Strung along the outside of a horseshoe bend in the Rhine, 21km south of Koblenz and 14km upriver of St Goar, BOPPARD is a sizeable and attractive place, which is reasonably touristy, even if it has few real sights. Its great assets are its riverfront promenade and a chairlift that takes visitors to the Vierseenblick, a point above town where a couple of hikes start. Boppard also produces some good Rieslings.
The town centres on its right-angled Marktplatz, home to a Friday-morning market and the late Romanesque Severuskirche in which tender medieval frescoes venerate its patron saint. The square south of the church is the busiest and adjoins main shopping-street Oberstrasse. Crossing it is Kirchgasse, a short walk along which brings you to the Römer-Kastell, a preserved part of Boppard's fourth-century Roman walls. Of the 28 watchtowers that once graced the military camp, four have been preserved and illustrations on information boards in the Römer-Kastell help conjure up how things would once have looked.
Back on Oberstrasse, and a couple of minutes' walk west along it, is Karmeliterstrasse, named after a Carmelite monastery that once stood here. Its church, the Karmelitenkirche, is noteworthy for particularly egalitarian carvings on its Gothic choir stalls which celebrate farmers alongside monks and prophets. Local farmers have taken this to heart, and for as long as anyone can recall have placed the season's first ripe grapes in a niche outside alongside the Traubenmadonna, or Grape Madonna, to receive her blessing.
The Rhine is just north of here, and you can stroll along Boppard's riverfront promenade back east towards the town centre. Rearing up a little beyond the Marktplatz, the Alter Burg is easily the most impressive building on the front. Built in 1340 as a stronghold and tollhouse for the Elector Balduin of Trier, it now houses the Museum der Stadt Boppard (April– Oct Tues– Sun 10am–12.30pm & 1.30–5pm; free; Tel:06742/103 69). This local-history collection makes much of local cabinetmaker Michael Thonet (1796–1871), the inventor of bentwood furniture. By soaking layered strips of veneer in hot glue then bending them into shape in metal moulds he created elegantly curved furniture that became all the rage in the mid-nineteenth century. His curved-frame chairs – effectively two hoops joined together – are the best known, having graced thousands of European cafés since the turn of the twentieth century.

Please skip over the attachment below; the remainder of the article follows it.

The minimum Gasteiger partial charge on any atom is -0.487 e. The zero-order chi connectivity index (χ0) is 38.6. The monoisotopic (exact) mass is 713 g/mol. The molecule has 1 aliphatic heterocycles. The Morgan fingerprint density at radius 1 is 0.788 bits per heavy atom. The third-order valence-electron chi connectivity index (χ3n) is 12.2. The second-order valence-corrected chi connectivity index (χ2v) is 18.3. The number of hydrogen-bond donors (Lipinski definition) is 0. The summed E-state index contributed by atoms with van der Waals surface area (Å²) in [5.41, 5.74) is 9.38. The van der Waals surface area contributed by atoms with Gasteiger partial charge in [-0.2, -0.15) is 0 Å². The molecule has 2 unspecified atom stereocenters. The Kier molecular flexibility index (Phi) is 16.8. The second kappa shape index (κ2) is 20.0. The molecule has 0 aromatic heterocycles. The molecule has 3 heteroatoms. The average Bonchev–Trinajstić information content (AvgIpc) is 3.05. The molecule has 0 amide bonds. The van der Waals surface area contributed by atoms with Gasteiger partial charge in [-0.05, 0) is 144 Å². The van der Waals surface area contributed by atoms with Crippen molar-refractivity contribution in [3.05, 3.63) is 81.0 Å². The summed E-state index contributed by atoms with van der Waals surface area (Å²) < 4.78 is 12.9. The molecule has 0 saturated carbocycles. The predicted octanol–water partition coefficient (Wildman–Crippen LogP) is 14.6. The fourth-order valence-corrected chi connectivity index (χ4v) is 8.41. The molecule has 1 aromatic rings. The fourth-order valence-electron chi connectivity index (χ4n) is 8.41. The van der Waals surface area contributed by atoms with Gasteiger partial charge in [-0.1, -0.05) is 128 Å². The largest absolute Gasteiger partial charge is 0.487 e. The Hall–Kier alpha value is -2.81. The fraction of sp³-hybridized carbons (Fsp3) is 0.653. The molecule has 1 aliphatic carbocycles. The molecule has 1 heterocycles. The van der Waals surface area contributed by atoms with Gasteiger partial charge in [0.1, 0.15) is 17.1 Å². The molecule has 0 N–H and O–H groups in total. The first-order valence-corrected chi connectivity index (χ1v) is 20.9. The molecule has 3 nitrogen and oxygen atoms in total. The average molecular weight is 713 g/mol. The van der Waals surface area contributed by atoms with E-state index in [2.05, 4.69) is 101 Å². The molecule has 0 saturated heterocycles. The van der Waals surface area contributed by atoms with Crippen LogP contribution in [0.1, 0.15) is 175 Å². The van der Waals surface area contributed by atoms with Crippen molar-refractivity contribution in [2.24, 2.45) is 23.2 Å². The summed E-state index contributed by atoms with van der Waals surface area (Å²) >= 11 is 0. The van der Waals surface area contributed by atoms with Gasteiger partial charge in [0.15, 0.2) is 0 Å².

The view from the hills just north of Boppard is known as the Vierseenblick, or Four Lakes View, because the four sections of the Rhine visible from here look unconnected. Optical illusions aside, the views are very fine, and the pleasant wooded terrain is home to a few good hikes which are detailed in brochures available from the tourist office. The most adventurous, the Klettersteig, takes in some precipitous sections with the aid of chains and ladders. The Vierseenblick can be reached by a chairlift (April– Oct daily 9.30am–6.30pm; 6.20 return) at the northern end of town, or a 5km walk – signposted to Gedeonseck, the name of a viewpoint with an attendant café and restaurant.
Accommodation options include Weinhaus Heilig Grab, over the road from the Hauptbahnhof at Zelkesgasse 12 (Tel:06742/23 71; Price: 61-80), a historic winehouse with two hundred years of tradition and a lovely shady garden with a few basic rooms. A pleasant and more luxurious waterfront alternative is Bellevue, Rheinallee 41 (Tel:06742/10 20, Web: www.bellevue-boppard.de ; Price: 101-120), which still exudes 1887 grandeur and where the choicest antique-decorated rooms overlook the Rhine. Gourmet meals in its elegant Chopinrestaurant come with piano accompaniment (mains around 17). For heartier food and lower prices try the Severusstube, Untere Marktstrasse 7 (Tel:06742/37 18), a snug inn with wood beams where dishes including the rack of lamb or half-kilo Schweinehaxe should satisfy the largest of appetites for 7–12.